News

    Obama Sidesteps Issue of Asylum for Chinese Dissident Chen

    Japanese Prime Minister Yoshihiko Noda and President Obama at White House, Washington, D.C., April 30, 2012.
    Japanese Prime Minister Yoshihiko Noda and President Obama at White House, Washington, D.C., April 30, 2012.
    Kent Klein

    President Barack Obama avoided comment on Monday when asked by reporters whether the United States would offer political asylum to an escaped Chinese dissident. The president and visiting Japanese Prime Minister Yoshihiko Noda held a news conference after meeting at the White House.

    With high-level U.S.-China talks set to start on Thursday in Beijing, the president sidestepped the delicate issue of Chinese dissident Chen Guangcheng.

    The blind lawyer fled house arrest last week and is reported to have entered the protection of U.S. diplomats in Beijing.

    Obama would not confirm that Chen is under U.S. protection or that American and Chinese diplomats are trying to negotiate an agreement for him to receive asylum.

    “Obviously, I am aware of the press reports on the situation in China, but I am not going to make a statement on the issue. What I would like to emphasize is that every time we meet with China, the issue of human rights comes up,” he said.

    Analysts say the issue could have implications beyond the upcoming strategic and economic talks between Washington and Beijing. China has been cooperating with the United States on global economic issues, working to discourage North Korea and Iran from developing nuclear weapons, and trying to prevent a war between Sudan and South Sudan.

    Obama and Noda criticized North Korea’s recent failed missile launch. The president said he has tried to ensure that Pyongyang is punished for provocative behavior.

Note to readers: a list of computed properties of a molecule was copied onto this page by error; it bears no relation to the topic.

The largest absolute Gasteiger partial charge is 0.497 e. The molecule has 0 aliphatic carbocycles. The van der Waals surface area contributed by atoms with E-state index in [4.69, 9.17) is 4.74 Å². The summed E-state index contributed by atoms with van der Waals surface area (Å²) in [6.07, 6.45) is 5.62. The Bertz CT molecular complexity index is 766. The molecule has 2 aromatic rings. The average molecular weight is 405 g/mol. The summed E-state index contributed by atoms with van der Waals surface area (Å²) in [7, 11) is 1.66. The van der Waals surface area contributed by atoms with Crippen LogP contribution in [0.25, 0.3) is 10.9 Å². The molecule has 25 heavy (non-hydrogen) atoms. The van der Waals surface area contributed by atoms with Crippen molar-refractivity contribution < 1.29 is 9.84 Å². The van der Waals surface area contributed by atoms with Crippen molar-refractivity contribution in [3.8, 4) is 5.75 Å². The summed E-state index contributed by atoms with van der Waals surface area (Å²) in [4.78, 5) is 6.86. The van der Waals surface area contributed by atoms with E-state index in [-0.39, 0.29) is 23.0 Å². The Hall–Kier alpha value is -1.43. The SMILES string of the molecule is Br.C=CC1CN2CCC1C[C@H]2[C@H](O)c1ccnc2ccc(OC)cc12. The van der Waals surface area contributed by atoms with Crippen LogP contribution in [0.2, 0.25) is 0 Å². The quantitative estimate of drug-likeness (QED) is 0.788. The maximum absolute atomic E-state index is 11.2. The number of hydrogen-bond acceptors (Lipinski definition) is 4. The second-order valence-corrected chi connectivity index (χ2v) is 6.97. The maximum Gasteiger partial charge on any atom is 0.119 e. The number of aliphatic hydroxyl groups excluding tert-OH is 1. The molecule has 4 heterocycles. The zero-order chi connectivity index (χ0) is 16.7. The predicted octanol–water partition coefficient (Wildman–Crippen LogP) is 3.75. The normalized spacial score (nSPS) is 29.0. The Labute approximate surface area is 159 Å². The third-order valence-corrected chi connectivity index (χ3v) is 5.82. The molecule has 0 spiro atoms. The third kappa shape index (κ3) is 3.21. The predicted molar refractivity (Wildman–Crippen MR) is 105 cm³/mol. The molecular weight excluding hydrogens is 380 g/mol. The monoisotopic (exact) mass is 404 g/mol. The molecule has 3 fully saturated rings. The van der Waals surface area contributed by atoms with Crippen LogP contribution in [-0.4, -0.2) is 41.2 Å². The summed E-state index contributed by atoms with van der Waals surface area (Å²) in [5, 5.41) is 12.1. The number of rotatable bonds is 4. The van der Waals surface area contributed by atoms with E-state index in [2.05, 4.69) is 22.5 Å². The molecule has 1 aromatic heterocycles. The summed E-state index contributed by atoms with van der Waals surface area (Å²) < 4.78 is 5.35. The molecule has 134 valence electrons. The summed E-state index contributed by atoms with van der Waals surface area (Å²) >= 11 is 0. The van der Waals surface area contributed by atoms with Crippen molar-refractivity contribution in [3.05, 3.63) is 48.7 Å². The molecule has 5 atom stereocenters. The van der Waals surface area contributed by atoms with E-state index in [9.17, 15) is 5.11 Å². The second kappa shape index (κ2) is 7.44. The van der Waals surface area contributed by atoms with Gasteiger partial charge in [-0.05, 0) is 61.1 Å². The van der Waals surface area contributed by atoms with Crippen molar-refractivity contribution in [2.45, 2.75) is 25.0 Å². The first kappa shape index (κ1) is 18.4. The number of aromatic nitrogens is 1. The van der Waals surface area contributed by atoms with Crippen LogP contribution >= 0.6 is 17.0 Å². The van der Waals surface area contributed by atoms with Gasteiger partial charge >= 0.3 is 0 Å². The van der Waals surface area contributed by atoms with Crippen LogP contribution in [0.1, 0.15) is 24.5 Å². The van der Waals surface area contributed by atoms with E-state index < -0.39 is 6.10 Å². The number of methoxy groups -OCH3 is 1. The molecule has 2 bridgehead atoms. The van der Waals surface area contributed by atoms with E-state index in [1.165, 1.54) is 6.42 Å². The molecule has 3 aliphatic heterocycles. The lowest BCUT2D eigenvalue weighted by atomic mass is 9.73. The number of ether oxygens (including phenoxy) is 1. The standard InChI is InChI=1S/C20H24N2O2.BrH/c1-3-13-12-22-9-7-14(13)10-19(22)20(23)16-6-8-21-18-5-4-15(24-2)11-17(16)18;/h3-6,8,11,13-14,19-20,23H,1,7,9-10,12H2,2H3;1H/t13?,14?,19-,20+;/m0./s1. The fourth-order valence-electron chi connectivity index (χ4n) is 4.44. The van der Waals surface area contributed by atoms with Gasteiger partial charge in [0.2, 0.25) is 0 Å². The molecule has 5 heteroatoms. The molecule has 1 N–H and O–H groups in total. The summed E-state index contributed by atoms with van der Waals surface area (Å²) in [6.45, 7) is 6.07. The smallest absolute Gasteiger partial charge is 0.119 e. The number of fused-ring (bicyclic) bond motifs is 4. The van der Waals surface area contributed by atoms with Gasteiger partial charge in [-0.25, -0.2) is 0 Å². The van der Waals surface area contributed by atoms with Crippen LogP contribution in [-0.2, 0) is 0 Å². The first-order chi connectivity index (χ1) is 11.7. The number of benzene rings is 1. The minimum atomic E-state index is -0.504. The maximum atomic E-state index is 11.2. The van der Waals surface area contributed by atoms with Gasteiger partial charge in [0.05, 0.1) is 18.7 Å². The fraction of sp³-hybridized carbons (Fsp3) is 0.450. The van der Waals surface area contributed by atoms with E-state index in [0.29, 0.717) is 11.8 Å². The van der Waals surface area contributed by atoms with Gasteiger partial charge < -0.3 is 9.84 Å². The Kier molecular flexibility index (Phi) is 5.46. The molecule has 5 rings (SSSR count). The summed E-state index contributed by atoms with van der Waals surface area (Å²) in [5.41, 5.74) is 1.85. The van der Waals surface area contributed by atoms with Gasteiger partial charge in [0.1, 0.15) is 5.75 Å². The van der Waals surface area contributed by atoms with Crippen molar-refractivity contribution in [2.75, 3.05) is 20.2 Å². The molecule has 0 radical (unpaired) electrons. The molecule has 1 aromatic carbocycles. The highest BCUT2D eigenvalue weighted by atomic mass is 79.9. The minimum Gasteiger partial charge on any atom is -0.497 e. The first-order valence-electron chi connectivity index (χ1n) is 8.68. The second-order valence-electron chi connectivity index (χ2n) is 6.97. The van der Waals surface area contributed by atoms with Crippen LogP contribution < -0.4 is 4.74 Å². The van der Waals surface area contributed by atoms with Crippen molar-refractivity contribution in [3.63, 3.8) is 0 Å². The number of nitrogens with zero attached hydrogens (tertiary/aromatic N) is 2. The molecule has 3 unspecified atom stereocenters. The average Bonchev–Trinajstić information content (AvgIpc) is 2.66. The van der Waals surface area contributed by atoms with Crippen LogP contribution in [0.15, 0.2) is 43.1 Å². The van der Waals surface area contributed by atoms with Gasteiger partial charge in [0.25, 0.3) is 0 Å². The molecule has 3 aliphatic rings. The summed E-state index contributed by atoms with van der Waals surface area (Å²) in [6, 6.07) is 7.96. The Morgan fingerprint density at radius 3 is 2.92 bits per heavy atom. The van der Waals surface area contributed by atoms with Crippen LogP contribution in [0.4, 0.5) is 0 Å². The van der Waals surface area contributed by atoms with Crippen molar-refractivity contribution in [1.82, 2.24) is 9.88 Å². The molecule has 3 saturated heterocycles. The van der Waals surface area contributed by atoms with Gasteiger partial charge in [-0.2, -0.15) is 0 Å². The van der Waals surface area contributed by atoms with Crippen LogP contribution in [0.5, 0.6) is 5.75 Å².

“The old pattern of provocation that then gets attention and somehow insists on the world purchasing good behavior from them - that that pattern is broken. What we said is that the more you engage in provocative acts, the more isolated you will become,” said Obama.

    The Japanese leader said North Korea’s action undermined efforts to resolve the situation peacefully. Noda also called on the international community to work together to discourage Pyongyang from conducting nuclear tests.

    Both leaders highlighted their agreement to move about 9,000 U.S. Marines from the Japanese island of Okinawa to other locations in the Pacific region.

    Obama praised Noda and the Japanese people for their country’s recovery from the earthquake, tsunami and nuclear disaster that struck Japan more than a year ago. Noda thanked Americans for their support.

    This forum has been closed.
    Comment Sorting
    Comments
         
    by: William
    May 01, 2012 7:27 AM
    Well isn't he the sidestepper and chief?

    Featured Videos

    Your JavaScript is turned off or you have an old version of Adobe's Flash Player. Get the latest Flash player.
    Turkish Kurd Islamist Rally Stokes Tensionsi
    X
    April 29, 2016 12:28 AM
    In a sign of the rising power of Islamists in Turkey, more than 100,000 people recently gathered in Diyarbakir, the main city in Turkey’s predominantly Kurdish southeast, to mark the birthday of the Prophet Muhammad. The gathering highlighted tensions with the pro-secular Kurdish nationalist movement. Dorian Jones reports from Diyarbakir.
    Video

    Video Turkish Kurd Islamist Rally Stokes Tensions

    In a sign of the rising power of Islamists in Turkey, more than 100,000 people recently gathered in Diyarbakir, the main city in Turkey’s predominantly Kurdish southeast, to mark the birthday of the Prophet Muhammad. The gathering highlighted tensions with the pro-secular Kurdish nationalist movement. Dorian Jones reports from Diyarbakir.
    Video

    Video Pakistani School Helps Slum Kids